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Baby Child

I saw ER the other night for the first time in many moons.  As usual, it brought back many memories of my former life as an obstetrician.  During the five years I practiced medicine, I delivered somewhere around 600 babies.  To be honest, as amazing and magical an experience it is to witness the emergence of a new life, after a while they tend to run together a little.  But there were two deliveries in particular that are indelibly burned into my memory.

I'll spare you the gory medical details, which read like a scene from the next ER, but I will tell you a little bit about them.  Both occurred within two weeks of each other back when I worked as a house doc in a small hospital just over the river from Cincinnati in Northern Kentucky.  And both involved 36-year-old mothers who were on their fourth delivery – and were about to die. 

In both cases I had to do what's called a crash cesarean section – which basically means that you whip them back to the OR, zip them open with a scalpel in about 45 seconds, rip out the baby, pass it off, and worry about sewing everything back together later. 

Both mothers and both babies survived.  I was a hero – according to the hospital.  But neither mother would even look at me after these acts of heroism.

You see, in the first case, the mother had been hiding the pregnancy from her prominent family because the baby was not her husband's and she feared what he might do if he found out.  Her son was born with several physical abnormalities that were undiscovered until the time of delivery because she had received no prenatal care. 

In the second case, the family members were all devout Jehovah's Witnesses.  Their religion forbids them from receiving blood products of any kind.  Their baby girl received CPR for 30 minutes before her heart started beating.  I had to wake up a judge at two in the morning and get a court order to override the parent's wishes so that I could give the baby blood and save her life.

Miraculously, both babies went home in less than two weeks – but to less than ideal circumstances.  The little boy went home to an estranged family and the promise of many corrective surgeries.  The little girl went home to a life as a social outcast because I had made her unclean by giving her blood.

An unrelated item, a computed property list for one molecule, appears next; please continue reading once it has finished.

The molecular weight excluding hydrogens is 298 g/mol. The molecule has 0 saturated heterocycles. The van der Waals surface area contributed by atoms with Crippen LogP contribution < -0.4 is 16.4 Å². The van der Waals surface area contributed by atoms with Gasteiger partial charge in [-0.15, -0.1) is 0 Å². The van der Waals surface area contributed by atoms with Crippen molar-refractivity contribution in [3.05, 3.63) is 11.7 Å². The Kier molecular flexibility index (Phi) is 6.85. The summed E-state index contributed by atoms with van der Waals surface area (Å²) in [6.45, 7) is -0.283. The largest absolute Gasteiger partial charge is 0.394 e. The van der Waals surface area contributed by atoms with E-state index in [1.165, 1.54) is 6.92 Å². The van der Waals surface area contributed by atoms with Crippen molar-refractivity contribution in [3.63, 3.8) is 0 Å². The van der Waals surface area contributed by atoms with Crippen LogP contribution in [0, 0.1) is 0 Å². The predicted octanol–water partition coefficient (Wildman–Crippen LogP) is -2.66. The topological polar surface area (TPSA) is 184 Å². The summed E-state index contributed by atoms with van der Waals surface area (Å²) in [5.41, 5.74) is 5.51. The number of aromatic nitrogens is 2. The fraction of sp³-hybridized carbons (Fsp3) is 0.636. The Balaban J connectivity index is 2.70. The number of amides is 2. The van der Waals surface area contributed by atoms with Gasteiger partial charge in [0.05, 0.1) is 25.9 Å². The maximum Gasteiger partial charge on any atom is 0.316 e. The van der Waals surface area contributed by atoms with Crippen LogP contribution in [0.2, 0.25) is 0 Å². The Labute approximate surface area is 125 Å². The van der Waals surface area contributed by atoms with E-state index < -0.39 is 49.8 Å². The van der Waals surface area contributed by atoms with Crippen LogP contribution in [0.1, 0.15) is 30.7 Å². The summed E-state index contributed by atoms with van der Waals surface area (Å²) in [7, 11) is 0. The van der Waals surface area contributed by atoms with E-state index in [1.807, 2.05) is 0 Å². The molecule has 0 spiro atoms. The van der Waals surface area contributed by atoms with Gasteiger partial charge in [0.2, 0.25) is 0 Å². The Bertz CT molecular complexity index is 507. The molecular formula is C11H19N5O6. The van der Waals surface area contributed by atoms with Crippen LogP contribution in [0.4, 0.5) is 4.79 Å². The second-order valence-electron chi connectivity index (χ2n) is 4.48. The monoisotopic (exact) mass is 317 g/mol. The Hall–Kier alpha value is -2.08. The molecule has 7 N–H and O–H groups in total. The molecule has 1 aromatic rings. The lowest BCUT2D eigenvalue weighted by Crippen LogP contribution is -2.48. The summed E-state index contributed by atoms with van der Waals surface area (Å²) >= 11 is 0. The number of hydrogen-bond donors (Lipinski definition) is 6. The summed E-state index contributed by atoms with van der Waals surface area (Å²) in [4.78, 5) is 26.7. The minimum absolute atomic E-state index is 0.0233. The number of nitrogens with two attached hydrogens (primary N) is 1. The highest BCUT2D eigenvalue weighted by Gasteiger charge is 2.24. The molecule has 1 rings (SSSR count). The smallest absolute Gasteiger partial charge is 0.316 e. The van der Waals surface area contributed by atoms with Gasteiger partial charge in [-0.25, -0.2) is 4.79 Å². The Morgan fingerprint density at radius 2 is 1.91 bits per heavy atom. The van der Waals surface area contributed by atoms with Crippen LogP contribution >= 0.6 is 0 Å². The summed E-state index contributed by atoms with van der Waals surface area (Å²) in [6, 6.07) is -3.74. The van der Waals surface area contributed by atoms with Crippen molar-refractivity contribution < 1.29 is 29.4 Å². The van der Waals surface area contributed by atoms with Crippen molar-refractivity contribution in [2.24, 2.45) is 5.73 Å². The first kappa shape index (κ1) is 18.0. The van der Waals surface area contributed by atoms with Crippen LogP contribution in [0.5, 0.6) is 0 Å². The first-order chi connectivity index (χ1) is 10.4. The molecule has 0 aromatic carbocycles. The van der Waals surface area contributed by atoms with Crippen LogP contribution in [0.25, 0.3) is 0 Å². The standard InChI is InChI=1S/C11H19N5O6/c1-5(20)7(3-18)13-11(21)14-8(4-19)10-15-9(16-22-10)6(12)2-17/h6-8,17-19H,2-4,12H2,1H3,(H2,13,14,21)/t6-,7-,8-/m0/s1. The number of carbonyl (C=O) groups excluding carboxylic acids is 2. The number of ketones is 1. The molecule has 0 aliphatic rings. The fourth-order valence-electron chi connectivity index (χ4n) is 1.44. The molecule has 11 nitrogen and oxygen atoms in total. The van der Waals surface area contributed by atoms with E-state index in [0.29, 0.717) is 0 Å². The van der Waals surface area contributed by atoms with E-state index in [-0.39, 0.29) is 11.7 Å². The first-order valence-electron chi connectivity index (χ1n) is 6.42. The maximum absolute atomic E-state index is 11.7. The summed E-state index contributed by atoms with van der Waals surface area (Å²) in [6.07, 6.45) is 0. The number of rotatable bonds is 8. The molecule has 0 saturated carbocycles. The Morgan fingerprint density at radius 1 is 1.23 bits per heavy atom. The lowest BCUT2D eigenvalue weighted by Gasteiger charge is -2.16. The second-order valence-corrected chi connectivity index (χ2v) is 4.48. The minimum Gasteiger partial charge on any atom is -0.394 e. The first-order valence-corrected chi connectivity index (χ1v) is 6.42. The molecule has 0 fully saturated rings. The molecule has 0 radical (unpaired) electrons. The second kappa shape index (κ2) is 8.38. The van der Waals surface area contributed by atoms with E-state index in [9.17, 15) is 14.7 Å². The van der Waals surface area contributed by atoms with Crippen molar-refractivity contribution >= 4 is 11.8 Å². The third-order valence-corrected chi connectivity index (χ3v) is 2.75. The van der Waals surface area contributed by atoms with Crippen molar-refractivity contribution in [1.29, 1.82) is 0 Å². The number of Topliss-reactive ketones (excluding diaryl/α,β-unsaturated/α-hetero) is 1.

I was the first person to hold these babies in my hands – and that only for a moment – before passing them on.  I never got to hold them again.

That was about four years ago.  Today, I don't know if these children are getting ready for kindergarten next year or if they are not even able to feed themselves because of brain damage.  And I'll probably never know.

So what do you do after you've had an experience like this?  If you're like me, you write a song about it.  This song is for anyone who works with children or young people and has to interface with them at a pivotal moment in their lives – then let them go and hope they fly – sometimes never knowing if your intervention ended up doing them good or harm.

Despite the tragic backstory, it's a really sweet song…

Do you remember me?   Probably not
I think about you quite a lot
Wondering how time has been treating you
All the big adventures you’ve been through 

You needed a hand - I gave you a boost
Held you for a moment then cut you loose
Sent you out into the big bad world 

And even though the time we shared
Was just a moment or two
You’re in my heart
And I wish for you

Green grass between your toes
Cool drinks from a water hose
Fields of fireflies at night
Lazy-day summers and water gun fights
Candy canes and homemade pies
Silly songs and lullabies
But most of all when I look to the stars above
Baby child, I pray you find love

Years have passed - time’s ticking away
We’re getting older day by day
Every year becomes a bigger unknown

So now every time
You cross my mind
I send out a wish
In hopes you’ll find

Secrets only your best friend knows
Swapping notes in the back two rows
Playing that piano piece just right
First kiss on a perfect night
Scoring that last minute soccer goal
Homecoming dances and honor roll
And every time I look to the stars above
Baby child, I pray you find love

And someday I hope you find
Someone to care for too
‘Cause the best sort of wish is the kind
That you pass on through

And you can wish someone
Green grass between your toes
Cool drinks from a water hose
Fields of fireflies at night
Lazy-day summers and water gun fights
Candy canes and homemade pies
Silly songs and lullabies
And whenever I look to the stars above
Baby child, I pray you find love

- 1999 Ross D. Martin, MD, MHA

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